I'm trying to understand how to use the Optional type hint. From PEP-484, I know I can use Optional for def test(a: int = None) either as def test(a: Union[int, None]) or def test(a: Optional[int]).

But how about following examples?

def test(a : dict = None):
    #print(a) ==> {'a': 1234}
    #or
    #print(a) ==> None

def test(a : list = None):
    #print(a) ==> [1,2,3,4, 'a', 'b']
    #or
    #print(a) ==> None

If Optional[type] seems to mean the same thing as Union[type, None], why should I use Optional[] at all?

Ответы (4)

Optional[...] is a shorthand notation for Union[..., None], telling the type checker that either an object of the specific type is required, or None is required. ... stands for any valid type hint, including complex compound types or a Union[] of more types. Whenever you have a keyword argument with default value None, you should use Optional. (Note: If you are targeting Python 3.10 or newer, PEP 604 introduced a better syntax, see below).

So for your two examples, you have dict and list container types, but the default value for the a keyword argument shows that None is permitted too so use Optional[...]:

from typing import Optional

def test(a: Optional[dict] = None) -> None:
    #print(a) ==> {'a': 1234}
    #or
    #print(a) ==> None

def test(a: Optional[list] = None) -> None:
    #print(a) ==> [1, 2, 3, 4, 'a', 'b']
    #or
    #print(a) ==> None

There is technically no difference between using Optional[] on a Union[], or just adding None to the Union[]. So Optional[Union[str, int]] and Union[str, int, None] are exactly the same thing.

Personally, I'd stick with always using Optional[] when setting the type for a keyword argument that uses = None to set a default value, this documents the reason why None is allowed better. Moreover, it makes it easier to move the Union[...] part into a separate type alias, or to later remove the Optional[...] part if an argument becomes mandatory.

For example, say you have

from typing import Optional, Union

def api_function(optional_argument: Optional[Union[str, int]] = None) -> None:
    """Frob the fooznar.

    If optional_argument is given, it must be an id of the fooznar subwidget
    to filter on. The id should be a string, or for backwards compatibility,
    an integer is also accepted.

    """

then documentation is improved by pulling out the Union[str, int] into a type alias:

from typing import Optional, Union

# subwidget ids used to be integers, now they are strings. Support both.
SubWidgetId = Union[str, int]


def api_function(optional_argument: Optional[SubWidgetId] = None) -> None:
    """Frob the fooznar.

    If optional_argument is given, it must be an id of the fooznar subwidget
    to filter on. The id should be a string, or for backwards compatibility,
    an integer is also accepted.

    """

The refactor to move the Union[] into an alias was made all the much easier because Optional[...] was used instead of Union[str, int, None]. The None value is not a 'subwidget id' after all, it's not part of the value, None is meant to flag the absence of a value.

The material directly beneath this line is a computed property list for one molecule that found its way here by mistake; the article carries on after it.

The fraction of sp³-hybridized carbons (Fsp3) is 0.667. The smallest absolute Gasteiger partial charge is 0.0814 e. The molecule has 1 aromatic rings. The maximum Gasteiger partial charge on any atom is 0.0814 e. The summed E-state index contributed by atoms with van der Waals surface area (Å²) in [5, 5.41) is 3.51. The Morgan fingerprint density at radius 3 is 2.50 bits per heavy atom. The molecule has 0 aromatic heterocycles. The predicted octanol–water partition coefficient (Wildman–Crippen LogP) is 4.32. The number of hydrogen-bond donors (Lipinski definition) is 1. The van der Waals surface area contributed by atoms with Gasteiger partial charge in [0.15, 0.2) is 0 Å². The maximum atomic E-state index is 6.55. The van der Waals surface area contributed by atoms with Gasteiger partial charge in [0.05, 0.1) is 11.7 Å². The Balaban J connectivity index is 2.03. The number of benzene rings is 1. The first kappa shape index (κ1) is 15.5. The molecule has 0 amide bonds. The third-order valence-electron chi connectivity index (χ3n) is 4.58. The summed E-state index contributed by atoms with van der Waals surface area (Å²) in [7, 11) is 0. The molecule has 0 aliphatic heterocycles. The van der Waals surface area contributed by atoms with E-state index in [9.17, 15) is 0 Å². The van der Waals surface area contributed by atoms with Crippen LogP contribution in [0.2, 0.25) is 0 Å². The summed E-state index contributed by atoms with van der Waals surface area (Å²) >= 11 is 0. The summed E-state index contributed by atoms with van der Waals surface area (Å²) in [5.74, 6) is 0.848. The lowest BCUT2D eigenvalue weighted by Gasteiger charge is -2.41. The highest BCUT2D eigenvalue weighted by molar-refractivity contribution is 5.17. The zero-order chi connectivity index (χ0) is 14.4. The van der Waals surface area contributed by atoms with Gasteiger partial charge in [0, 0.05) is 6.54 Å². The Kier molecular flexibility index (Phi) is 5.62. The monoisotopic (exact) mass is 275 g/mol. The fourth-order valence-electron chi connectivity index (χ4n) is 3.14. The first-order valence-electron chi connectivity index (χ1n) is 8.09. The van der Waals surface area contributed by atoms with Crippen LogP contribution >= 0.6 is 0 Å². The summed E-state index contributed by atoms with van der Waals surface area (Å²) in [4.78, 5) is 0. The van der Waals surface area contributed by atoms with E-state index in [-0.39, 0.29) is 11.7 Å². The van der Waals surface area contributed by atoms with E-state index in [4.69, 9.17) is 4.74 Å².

Side note: Unless your code only has to support Python 3.9 or newer, you want to avoid using the standard library container types in type hinting, as you can't say anything about what types they must contain. So instead of dict and list, use typing.Dict and typing.List, respectively. And when only reading from a container type, you may just as well accept any immutable abstract container type; lists and tuples are Sequence objects, while dict is a Mapping type:

from typing import Mapping, Optional, Sequence, Union

def test(a: Optional[Mapping[str, int]] = None) -> None:
    """accepts an optional map with string keys and integer values"""
    # print(a) ==> {'a': 1234}
    # or
    # print(a) ==> None

def test(a: Optional[Sequence[Union[int, str]]] = None) -> None:
    """accepts an optional sequence of integers and strings
    # print(a) ==> [1, 2, 3, 4, 'a', 'b']
    # or
    # print(a) ==> None

In Python 3.9 and up, the standard container types have all been updated to support using them in type hints, see PEP 585. But, while you now can use dict[str, int] or list[Union[int, str]], you still may want to use the more expressive Mapping and Sequence annotations to indicate that a function won't be mutating the contents (they are treated as 'read only'), and that the functions would work with any object that works as a mapping or sequence, respectively.

Python 3.10 introduces the | union operator into type hinting, see PEP 604. Instead of Union[str, int] you can write str | int. In line with other type-hinted languages, the preferred (and more concise) way to denote an optional argument in Python 3.10 and up, is now Type | None, e.g. str | None or list | None.

While the accepted answer is the correct answer, one additional thing to note is that, in the context of kwargs, both Optional[...] and Union[..., None] are redundant and unnecessary. If you're immediately setting your kwarg to None, then both mypy and IDEs assume the obvious and automatically treat the arg as Optional[...].

IDE:

enter image description here

mypy:

mypy automatic Optional

For variables and method/function return values, Optional[...] is still necessary, however, as mypy cannot know, in those cases, to automatically assume anything.

Directly from mypy typing module docs.

  • “Optional[str] is just a shorthand or alias for Union[str, None]. It exists mostly as a convenience to help function signatures look a little cleaner.”

Up until Python 3.9 if you wanted to hint for a nullable value you had two options:

import typing

def foo(bar: typing.Optional[str]):
    ....

def foo(bar: typing.Union[str, None]):
    ....

From Python 3.9 you are not required to use typing module:

def foo(bar: str = None):
    ....

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